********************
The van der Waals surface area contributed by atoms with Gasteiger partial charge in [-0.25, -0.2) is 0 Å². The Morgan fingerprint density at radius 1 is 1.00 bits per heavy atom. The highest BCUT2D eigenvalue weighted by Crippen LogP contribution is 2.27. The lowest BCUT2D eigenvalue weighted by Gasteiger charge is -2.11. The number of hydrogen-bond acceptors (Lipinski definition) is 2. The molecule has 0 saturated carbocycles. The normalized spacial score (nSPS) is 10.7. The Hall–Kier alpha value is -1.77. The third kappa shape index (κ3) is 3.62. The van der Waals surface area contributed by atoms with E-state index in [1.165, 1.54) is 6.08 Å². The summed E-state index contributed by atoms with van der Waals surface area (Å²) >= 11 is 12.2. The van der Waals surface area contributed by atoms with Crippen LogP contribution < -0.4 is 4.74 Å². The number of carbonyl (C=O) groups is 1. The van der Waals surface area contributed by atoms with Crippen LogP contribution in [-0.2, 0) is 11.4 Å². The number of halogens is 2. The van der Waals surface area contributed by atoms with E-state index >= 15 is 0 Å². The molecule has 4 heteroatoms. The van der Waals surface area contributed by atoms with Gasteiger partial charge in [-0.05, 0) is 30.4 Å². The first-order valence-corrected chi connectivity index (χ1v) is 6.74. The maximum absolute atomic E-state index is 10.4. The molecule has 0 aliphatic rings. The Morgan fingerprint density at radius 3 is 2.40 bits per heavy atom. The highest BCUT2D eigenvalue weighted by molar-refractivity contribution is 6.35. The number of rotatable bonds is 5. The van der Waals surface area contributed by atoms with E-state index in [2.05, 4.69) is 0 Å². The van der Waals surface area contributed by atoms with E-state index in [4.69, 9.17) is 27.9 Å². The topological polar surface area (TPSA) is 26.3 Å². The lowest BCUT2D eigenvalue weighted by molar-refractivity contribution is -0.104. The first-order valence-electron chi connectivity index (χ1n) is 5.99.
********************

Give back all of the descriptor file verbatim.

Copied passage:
The van der Waals surface area contributed by atoms with Gasteiger partial charge in [-0.25, -0.2) is 0 Å². The Morgan fingerprint density at radius 1 is 1.00 bits per heavy atom. The highest BCUT2D eigenvalue weighted by Crippen LogP contribution is 2.27. The lowest BCUT2D eigenvalue weighted by Gasteiger charge is -2.11. The number of hydrogen-bond acceptors (Lipinski definition) is 2. The molecule has 0 saturated carbocycles. The normalized spacial score (nSPS) is 10.7. The Hall–Kier alpha value is -1.77. The third kappa shape index (κ3) is 3.62. The van der Waals surface area contributed by atoms with E-state index in [1.165, 1.54) is 6.08 Å². The summed E-state index contributed by atoms with van der Waals surface area (Å²) >= 11 is 12.2. The van der Waals surface area contributed by atoms with Crippen LogP contribution < -0.4 is 4.74 Å². The number of carbonyl (C=O) groups is 1. The van der Waals surface area contributed by atoms with Crippen LogP contribution in [-0.2, 0) is 11.4 Å². The number of halogens is 2. The van der Waals surface area contributed by atoms with E-state index >= 15 is 0 Å². The molecule has 4 heteroatoms. The van der Waals surface area contributed by atoms with Gasteiger partial charge in [-0.05, 0) is 30.4 Å². The first-order valence-corrected chi connectivity index (χ1v) is 6.74. The maximum absolute atomic E-state index is 10.4. The molecule has 0 aliphatic rings. The Morgan fingerprint density at radius 3 is 2.40 bits per heavy atom. The highest BCUT2D eigenvalue weighted by molar-refractivity contribution is 6.35. The number of rotatable bonds is 5. The van der Waals surface area contributed by atoms with E-state index in [2.05, 4.69) is 0 Å². The van der Waals surface area contributed by atoms with E-state index in [4.69, 9.17) is 27.9 Å². The topological polar surface area (TPSA) is 26.3 Å². The lowest BCUT2D eigenvalue weighted by molar-refractivity contribution is -0.104. The first-order valence-electron chi connectivity index (χ1n) is 5.99.